Meditation for Sunday, November 18.

”And she said, Truth, Lord: yet the dogs eat of the crumbs which fall from their Masters’ table. Matt. 15:27.

Though the woman be a dog in her own eyes, and so a sinner, see, O sinner, rich mercy, that Christ should admit of dogs to his kingdom. Oh, grace! that Christ should black his fair hands (to speak so) in washing foul and defiled dogs. How unworthy sinners, and so foul sinners, that they should be under Christ’s table, and eat his bread within the King’s house! What a motion of free mercy, that Christ should lay his fair, spotless, and chaste love, upon so black, defiled, and whorish souls! Oh, what a favour, that Christ makes the leopard and Ethiopian white for heaven! These two go together, “Who has loved us, and washed us.” (Rev. 1:5.) Humble sinners have high thoughts of free grace; stand not afar off, come near, be washed, for free grace is not proud, when grace refuses not dogs. Salvation must be a flower planted without hands, that grows only out of the heart of Christ. Take humble thoughts of yourselves, and noble and high thoughts of excellent Jesus to heaven with you. A curse upon the creature’s proud merits! If you make price with Christ, and compound with everlasting grace, you shame the glory of the ransom-payer. It is no shame to die in Christ’s debt; all the angels, the cedars of heaven, are below Christ; angels and saints shall be Christ’s debtors, for eternity of ages; and, so long as God is God, sinners shall be in grace’s account-book.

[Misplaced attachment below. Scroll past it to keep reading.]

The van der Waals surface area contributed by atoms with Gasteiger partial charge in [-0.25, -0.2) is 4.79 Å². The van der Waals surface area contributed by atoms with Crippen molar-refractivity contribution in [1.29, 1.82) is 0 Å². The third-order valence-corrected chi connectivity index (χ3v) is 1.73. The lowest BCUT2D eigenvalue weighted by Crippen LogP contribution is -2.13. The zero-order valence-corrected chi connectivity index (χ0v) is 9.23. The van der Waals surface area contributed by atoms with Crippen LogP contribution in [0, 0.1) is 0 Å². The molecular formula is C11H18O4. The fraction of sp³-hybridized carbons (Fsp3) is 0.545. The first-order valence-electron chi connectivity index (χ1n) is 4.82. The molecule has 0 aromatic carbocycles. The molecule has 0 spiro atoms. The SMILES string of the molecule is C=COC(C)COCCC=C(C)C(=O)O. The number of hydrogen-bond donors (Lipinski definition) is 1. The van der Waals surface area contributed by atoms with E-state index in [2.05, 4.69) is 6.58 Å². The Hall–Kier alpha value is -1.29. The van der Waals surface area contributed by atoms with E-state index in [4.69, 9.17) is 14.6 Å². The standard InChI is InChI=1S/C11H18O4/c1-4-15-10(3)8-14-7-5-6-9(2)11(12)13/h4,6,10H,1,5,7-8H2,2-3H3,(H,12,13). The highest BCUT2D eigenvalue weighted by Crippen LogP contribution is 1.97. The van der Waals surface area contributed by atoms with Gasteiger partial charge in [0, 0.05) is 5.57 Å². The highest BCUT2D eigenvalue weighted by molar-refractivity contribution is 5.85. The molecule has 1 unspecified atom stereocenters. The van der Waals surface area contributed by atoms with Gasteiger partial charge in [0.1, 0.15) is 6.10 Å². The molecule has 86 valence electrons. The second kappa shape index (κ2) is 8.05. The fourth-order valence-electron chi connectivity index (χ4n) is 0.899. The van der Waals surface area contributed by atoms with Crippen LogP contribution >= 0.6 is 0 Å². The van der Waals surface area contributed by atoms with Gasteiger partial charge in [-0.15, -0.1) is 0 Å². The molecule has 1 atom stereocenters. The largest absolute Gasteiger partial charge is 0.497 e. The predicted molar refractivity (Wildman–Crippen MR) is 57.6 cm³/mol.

The truly humble, is the most thankful soul that is; unthankfulness is one of the sins of the age we live in. It flows from, (1.) Contemning and despising God’s instruments: The valour of Jephthah is no mercy to Israel, because the elders hate and despise a bastard, (Judges 11:1, 2, 6). The curing of Naaman’s leprosy is not looked on as a mercy: why? washing in Jordan must do it, and there be better rivers in his own land, in Damascus.Not only God, but all his instruments that he works by, must be eye-sweet to us, and carry God and omnipotency on their foreheads, else the mercy is no mercy to us. (2.) Mercies cease to be mercies, when they are smoked and blackened with our apprehensions. David, (2 Sam. 18-19) receives a great victory, and is established on his throne, which had been reeling and staggering of late; but there is one sad circumstance in that victory; his dear son Absalom was killed, and the mercy no mercy in David’s apprehension: “Would God I had died for Absalom!” So a little cross can wash away the sense of a great mercy: the want of a draught of cold water, strangles the thankful memory of God’s wonders done for his people’s deliverance out of Egypt, and his dividing the Red sea.

Samuel Rutherford

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